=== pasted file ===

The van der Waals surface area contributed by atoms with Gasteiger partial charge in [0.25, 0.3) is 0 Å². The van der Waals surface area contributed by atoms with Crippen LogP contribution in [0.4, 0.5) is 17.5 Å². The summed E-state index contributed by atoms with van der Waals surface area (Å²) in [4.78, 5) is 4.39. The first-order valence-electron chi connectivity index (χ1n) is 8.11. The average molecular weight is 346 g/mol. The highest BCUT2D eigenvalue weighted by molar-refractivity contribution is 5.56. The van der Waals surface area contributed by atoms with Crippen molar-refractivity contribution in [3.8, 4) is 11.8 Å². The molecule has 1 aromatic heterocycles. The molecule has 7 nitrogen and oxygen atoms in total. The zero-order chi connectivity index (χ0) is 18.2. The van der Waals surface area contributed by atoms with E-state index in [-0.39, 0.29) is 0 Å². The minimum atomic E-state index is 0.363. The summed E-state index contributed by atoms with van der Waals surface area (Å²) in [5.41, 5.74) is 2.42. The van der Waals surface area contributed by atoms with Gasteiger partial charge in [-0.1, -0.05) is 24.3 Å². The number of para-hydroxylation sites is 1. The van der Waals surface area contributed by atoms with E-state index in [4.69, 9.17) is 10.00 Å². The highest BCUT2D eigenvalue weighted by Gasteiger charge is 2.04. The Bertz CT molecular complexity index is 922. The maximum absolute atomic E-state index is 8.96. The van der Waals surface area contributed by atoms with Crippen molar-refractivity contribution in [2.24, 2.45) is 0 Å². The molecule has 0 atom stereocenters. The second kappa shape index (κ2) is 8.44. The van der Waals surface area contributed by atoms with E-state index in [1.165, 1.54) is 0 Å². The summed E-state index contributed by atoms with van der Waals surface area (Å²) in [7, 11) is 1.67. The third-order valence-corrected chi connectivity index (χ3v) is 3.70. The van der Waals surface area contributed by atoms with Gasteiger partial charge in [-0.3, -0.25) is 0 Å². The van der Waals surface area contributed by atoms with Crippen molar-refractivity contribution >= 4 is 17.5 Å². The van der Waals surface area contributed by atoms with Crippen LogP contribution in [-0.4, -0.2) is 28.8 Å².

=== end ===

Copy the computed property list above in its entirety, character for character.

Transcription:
The van der Waals surface area contributed by atoms with Gasteiger partial charge in [0.25, 0.3) is 0 Å². The van der Waals surface area contributed by atoms with Crippen LogP contribution in [0.4, 0.5) is 17.5 Å². The summed E-state index contributed by atoms with van der Waals surface area (Å²) in [4.78, 5) is 4.39. The first-order valence-electron chi connectivity index (χ1n) is 8.11. The average molecular weight is 346 g/mol. The highest BCUT2D eigenvalue weighted by molar-refractivity contribution is 5.56. The van der Waals surface area contributed by atoms with Crippen molar-refractivity contribution in [3.8, 4) is 11.8 Å². The molecule has 1 aromatic heterocycles. The molecule has 7 nitrogen and oxygen atoms in total. The zero-order chi connectivity index (χ0) is 18.2. The van der Waals surface area contributed by atoms with E-state index in [-0.39, 0.29) is 0 Å². The minimum atomic E-state index is 0.363. The summed E-state index contributed by atoms with van der Waals surface area (Å²) in [5.41, 5.74) is 2.42. The van der Waals surface area contributed by atoms with Gasteiger partial charge in [-0.1, -0.05) is 24.3 Å². The number of para-hydroxylation sites is 1. The van der Waals surface area contributed by atoms with E-state index in [4.69, 9.17) is 10.00 Å². The highest BCUT2D eigenvalue weighted by Gasteiger charge is 2.04. The Bertz CT molecular complexity index is 922. The maximum absolute atomic E-state index is 8.96. The van der Waals surface area contributed by atoms with Crippen molar-refractivity contribution in [2.24, 2.45) is 0 Å². The molecule has 0 atom stereocenters. The second kappa shape index (κ2) is 8.44. The van der Waals surface area contributed by atoms with E-state index in [1.165, 1.54) is 0 Å². The summed E-state index contributed by atoms with van der Waals surface area (Å²) in [7, 11) is 1.67. The third-order valence-corrected chi connectivity index (χ3v) is 3.70. The van der Waals surface area contributed by atoms with Gasteiger partial charge in [-0.3, -0.25) is 0 Å². The van der Waals surface area contributed by atoms with Crippen molar-refractivity contribution >= 4 is 17.5 Å². The van der Waals surface area contributed by atoms with Crippen LogP contribution in [-0.4, -0.2) is 28.8 Å².